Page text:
Silent Stan's in London. Might there be more than one contract to sign?

It’s being reported that majority owner Stan Kroenke is in London to finalize a new contract with manager Arsène Wenger, said to be a three-year deal worth £24m. As important as it is to secure Arsenal’s near-future by keeping it in Arsène’s hands, I can’t help but hope that there are other machinations and agreements to be made.

On one hand, handing a new contract to Arsène is on its own reason enough for Kroenke to hop across the pond, but, on the other, it is January, and the transfer-window will only be open for a few more precious weeks. Could the two have more on their agenda than Arsène’s deal? Please?

New rumors come and go with the frequency and constancy of a Miley Cyrus scandals, so it’s hard to focus attention on any one of them at any given time. However, with talk around Draxler persisting, and now Juventus’s Mirko Juvinic, among others, please don’t blame me for getting my hopes up.

As I discussed in my previous post, I suspect that Arsène is looking beyond his time with the club, building a squad that can adjust to a new manager because of its own strength and cohesiveness. With that in mind, if I have any inklings or insights into the man’s thinking, signing players like Vucinic, Berbatov, and even Jackson Martinez or Mario Mandzukic seem less and less likely to me because their ages reduce them to short-term stop-gaps at best.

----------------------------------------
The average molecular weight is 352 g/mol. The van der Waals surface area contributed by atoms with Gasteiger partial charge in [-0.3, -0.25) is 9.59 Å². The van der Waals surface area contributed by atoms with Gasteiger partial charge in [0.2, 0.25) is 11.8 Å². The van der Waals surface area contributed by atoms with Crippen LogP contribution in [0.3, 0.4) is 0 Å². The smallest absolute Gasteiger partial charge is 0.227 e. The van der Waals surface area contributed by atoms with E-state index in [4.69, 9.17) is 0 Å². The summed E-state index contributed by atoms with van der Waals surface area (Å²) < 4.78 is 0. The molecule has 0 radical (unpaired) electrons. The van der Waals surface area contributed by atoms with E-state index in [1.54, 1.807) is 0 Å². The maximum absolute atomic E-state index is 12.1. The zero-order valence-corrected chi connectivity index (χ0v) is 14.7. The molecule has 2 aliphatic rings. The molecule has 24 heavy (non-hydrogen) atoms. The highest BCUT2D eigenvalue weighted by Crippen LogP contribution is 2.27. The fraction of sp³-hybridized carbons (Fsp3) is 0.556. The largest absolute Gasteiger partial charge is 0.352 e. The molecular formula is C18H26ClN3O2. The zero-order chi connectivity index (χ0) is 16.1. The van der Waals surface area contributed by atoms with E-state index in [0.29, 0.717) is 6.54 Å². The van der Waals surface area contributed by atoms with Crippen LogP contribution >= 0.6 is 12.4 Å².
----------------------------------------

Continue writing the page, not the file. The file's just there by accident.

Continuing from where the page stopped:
At the risk of letting my optimism get the better of me, then, a three-year contract for Arsène keeps him at the club until the close of the 2016-2017 season, at which point a player like Julian Draxler would have matured, reaching the heights of that potent elixir of youth and experience as the rest of the squad, men currently in their early twenties, may well have coalesced into one of the most-dominant sides in the Prem. Yes, other players would be needed, especially on defense, but there is nothing to say that players like Koscielny or Mertesacker can’t play another four or five years—after all, John Terry and Nemanja Vidic, while not the dominant players they once were, are still candidates in the debate for best center-backs.

While it’s far more likely that Kroenke has come to London to put ink to Arsène’s contract, and that we may have to wait until summer to see significant signings, I daresay that confirming Arsène’s presence at the club could go a long way towards convincing certain players to commit to a club about whose fture they might otherwise have concerns about. Look down the table at other clubs that are under new management, and it’s easy to see why players might want to know who’ll be in charge of Arsenal before they commit. It’s not just stability or continuity that Kroenke and Arsène would be signing off on; players would know for certain that they’d play under a manager renowned for taking talented, young players and turning them into superstars, even legends.

The contract Arsène is apparently about to sign (or has signed already) would bring him to his 67th birthday, and it might then be the last time for young players to play under one of this generation’s best managers, one singularly capable of putting polish to diamonds in the rough to bring out their brilliance in a way few other managers, if any, can. Knowing that Arsène will be at the helm for another three years might be just enough to convince Draxler or Costa or Pogba to more seriously consider a mid-season switch in order to maximize their time with Arsène.